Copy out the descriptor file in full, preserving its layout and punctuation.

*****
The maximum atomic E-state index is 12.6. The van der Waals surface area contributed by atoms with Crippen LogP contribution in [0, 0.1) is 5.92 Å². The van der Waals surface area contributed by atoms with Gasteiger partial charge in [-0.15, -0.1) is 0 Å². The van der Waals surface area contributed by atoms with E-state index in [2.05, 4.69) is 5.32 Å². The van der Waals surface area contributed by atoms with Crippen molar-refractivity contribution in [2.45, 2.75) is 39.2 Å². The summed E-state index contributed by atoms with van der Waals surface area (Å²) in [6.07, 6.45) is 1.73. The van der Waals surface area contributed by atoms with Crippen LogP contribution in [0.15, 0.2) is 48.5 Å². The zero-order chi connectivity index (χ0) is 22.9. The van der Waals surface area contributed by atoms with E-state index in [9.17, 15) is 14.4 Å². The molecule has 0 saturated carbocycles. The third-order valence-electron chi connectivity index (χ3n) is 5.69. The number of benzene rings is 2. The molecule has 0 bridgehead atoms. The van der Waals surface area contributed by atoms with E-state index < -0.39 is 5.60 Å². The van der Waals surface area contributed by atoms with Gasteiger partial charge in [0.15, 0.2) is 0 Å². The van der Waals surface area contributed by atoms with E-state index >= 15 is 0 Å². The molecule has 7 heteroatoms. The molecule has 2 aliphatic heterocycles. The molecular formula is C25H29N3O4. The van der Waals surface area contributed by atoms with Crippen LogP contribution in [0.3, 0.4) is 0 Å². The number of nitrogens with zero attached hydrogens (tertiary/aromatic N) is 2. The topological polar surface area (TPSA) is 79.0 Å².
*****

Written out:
The maximum atomic E-state index is 12.6. The van der Waals surface area contributed by atoms with Crippen LogP contribution in [0, 0.1) is 5.92 Å². The van der Waals surface area contributed by atoms with Gasteiger partial charge in [-0.15, -0.1) is 0 Å². The van der Waals surface area contributed by atoms with E-state index in [2.05, 4.69) is 5.32 Å². The van der Waals surface area contributed by atoms with Crippen molar-refractivity contribution in [2.45, 2.75) is 39.2 Å². The summed E-state index contributed by atoms with van der Waals surface area (Å²) in [6.07, 6.45) is 1.73. The van der Waals surface area contributed by atoms with Crippen LogP contribution in [0.15, 0.2) is 48.5 Å². The zero-order chi connectivity index (χ0) is 22.9. The van der Waals surface area contributed by atoms with E-state index in [9.17, 15) is 14.4 Å². The molecule has 0 saturated carbocycles. The third-order valence-electron chi connectivity index (χ3n) is 5.69. The number of benzene rings is 2. The molecule has 0 bridgehead atoms. The van der Waals surface area contributed by atoms with E-state index < -0.39 is 5.60 Å². The van der Waals surface area contributed by atoms with Gasteiger partial charge in [0.15, 0.2) is 0 Å². The van der Waals surface area contributed by atoms with E-state index >= 15 is 0 Å². The molecule has 7 heteroatoms. The molecule has 2 aliphatic heterocycles. The molecular formula is C25H29N3O4. The van der Waals surface area contributed by atoms with Crippen LogP contribution in [0.3, 0.4) is 0 Å². The number of nitrogens with zero attached hydrogens (tertiary/aromatic N) is 2. The topological polar surface area (TPSA) is 79.0 Å².